The U.S. Men’s National Soccer Team makes its 2014 FIFA World Cup debut today at 6 p.m. ET. The Yanks face the Ghana Black Stars, which is sweet of lady luck—or FIFA, if match-fixing allegations are true—giving America the chance to find out if the third time really is the charm and get revenge for our knockout by Ghana in the last two World Cups. "Why can’t we beat them?" the Wall Street Journal asks with a tone of existential ennui.
Game of Thrones recaps often read like fantastical obituaries. The season finale on Father’s Day marked the start of the Lannister downfall with Tyrion’s murder of his father Tywin. “I am your son.” Tyrion declared, before skewering Tywin on the privy with two close-range crossbow shots. So continues the dirge of Ice and Fire.
George R.R. Martin, the Grim Reaper, has created a show culture in which a character’s death scene becomes a celebratory event for the actors. For Ned Stark’s actor Sean Bean, death was just another day in the life of his volatile acting career, but for the victims of the Red Wedding, the situation was more emotional and surreal.
Actor Richard Madden, who played Robb Stark, cried on the plane ride home. After Ygritte’s last scene, the crew presented her with her character’s engraved bow.
Lord Tywin’s Charles Dance reportedly went out with applause and a personalized speech from the executive producers.
“He died like a boss,” said co-creators David Benioff and Dan Weiss in a joint statement.
The United States struggles with imparting its drinking culture to the young. As one of the few countries with a twenty-one-and-over drinking age, teenagers usually don’t discover the wonders of booze until college. On campus, fraternity parties and dorm drinking inevitably lead to excess. Freshmen get drunk, get sick, and learn about their tolerances with each can of Natty Light and cup of jungle juice.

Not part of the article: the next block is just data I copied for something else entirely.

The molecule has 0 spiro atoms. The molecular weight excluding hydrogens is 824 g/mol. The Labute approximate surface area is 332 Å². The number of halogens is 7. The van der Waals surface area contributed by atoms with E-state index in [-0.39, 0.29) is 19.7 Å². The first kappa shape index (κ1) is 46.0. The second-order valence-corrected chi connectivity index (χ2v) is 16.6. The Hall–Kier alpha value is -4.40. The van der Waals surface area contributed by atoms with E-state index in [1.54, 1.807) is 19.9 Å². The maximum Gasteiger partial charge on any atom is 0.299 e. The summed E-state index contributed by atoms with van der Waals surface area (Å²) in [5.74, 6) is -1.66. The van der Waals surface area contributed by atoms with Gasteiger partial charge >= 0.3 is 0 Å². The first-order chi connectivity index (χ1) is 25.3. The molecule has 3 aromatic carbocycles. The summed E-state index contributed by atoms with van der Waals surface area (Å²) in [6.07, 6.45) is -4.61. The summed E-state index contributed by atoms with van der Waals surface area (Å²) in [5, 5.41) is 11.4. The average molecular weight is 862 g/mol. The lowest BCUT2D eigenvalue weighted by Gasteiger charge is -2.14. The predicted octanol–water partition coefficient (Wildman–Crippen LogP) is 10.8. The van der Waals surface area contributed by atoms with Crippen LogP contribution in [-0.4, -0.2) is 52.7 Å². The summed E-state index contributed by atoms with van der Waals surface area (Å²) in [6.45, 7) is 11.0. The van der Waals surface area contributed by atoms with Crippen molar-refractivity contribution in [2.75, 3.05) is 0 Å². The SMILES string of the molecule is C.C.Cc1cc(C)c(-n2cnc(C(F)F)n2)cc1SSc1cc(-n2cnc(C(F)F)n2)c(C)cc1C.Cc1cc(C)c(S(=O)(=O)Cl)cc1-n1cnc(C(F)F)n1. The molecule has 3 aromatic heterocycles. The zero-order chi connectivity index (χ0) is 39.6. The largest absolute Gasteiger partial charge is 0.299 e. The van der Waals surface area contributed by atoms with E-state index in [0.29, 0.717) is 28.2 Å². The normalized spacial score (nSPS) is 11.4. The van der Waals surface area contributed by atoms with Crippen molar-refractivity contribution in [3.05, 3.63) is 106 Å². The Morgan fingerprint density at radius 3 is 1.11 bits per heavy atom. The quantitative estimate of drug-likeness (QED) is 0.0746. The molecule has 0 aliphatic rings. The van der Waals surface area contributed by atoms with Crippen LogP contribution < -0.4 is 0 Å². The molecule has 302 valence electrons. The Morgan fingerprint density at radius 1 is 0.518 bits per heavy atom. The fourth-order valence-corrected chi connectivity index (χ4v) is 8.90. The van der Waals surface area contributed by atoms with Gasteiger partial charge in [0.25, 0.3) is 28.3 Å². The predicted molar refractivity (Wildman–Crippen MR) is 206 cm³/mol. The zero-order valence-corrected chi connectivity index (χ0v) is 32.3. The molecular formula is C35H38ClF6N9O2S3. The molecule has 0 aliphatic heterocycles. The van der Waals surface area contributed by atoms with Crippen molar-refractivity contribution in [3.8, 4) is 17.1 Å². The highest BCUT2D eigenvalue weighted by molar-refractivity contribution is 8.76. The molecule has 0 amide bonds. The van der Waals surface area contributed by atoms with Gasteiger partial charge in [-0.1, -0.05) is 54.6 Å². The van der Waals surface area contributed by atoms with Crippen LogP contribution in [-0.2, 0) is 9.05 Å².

To confront this, parents should start incorporating wine and beer into the family dinner during high school.
Of course, that’s if teenagers even want to drink alcohol. They may just want to smoke weed and play video games.
Unfortunately, kids today spend more time in front of a screen than any other generation, whether the device is a TV, mobile phone, or computer screen.
Our youths mostly play it safe. Instead of drinking, smoking tobacco, and exercising, these teenagers play video games.
This was season four’s first episode without any nudity. But it easily made up for it with the sheer variety of violence and sexual frustration.
Episode nine, “The Watchers on the Wall,” opens on a discussion between Jon Snow and Sam Tarly about sex. Jon describes sex as giving your whole attention to someone such that you become more than yourself. This does nothing to quell Sam Tarly’s sexual frustration regarding the wildling Gilly.
This scene transitions into a wilding camp where one man is pontificating about his fabricated carnal exploits with a bear. A sexually frustrated Ygritte forcibly tells him to can it.
Game of Thrones is not a love story (there are no functional relationships) and it is not a story of good vanquishing evil. Rather it is the story of human nature. George R.R. Martin created a niche in the fantasy world by breaking the mold of good and evil. The opposing forces of ice and fire represent our conflicted allegiances and morals.
When asked about sexual assaults on college campuses last night during the Miss USA Pageant, Miss Nevada Nia Sanchez, now Miss USA, delivered what most would deem a fairly noncontroversial response:
I believe that some colleges may potentially be afraid of having a bad reputation and that would be a reason it could be swept under the rug, because they don’t want that to come out into the public. But I think more awareness is very important so women can learn how to protect themselves. Myself, as a fourth-degree black belt, I learned from a young age that you need to be confident and be able to defend yourself. And I think that’s something that we should start to really implement for a lot of women.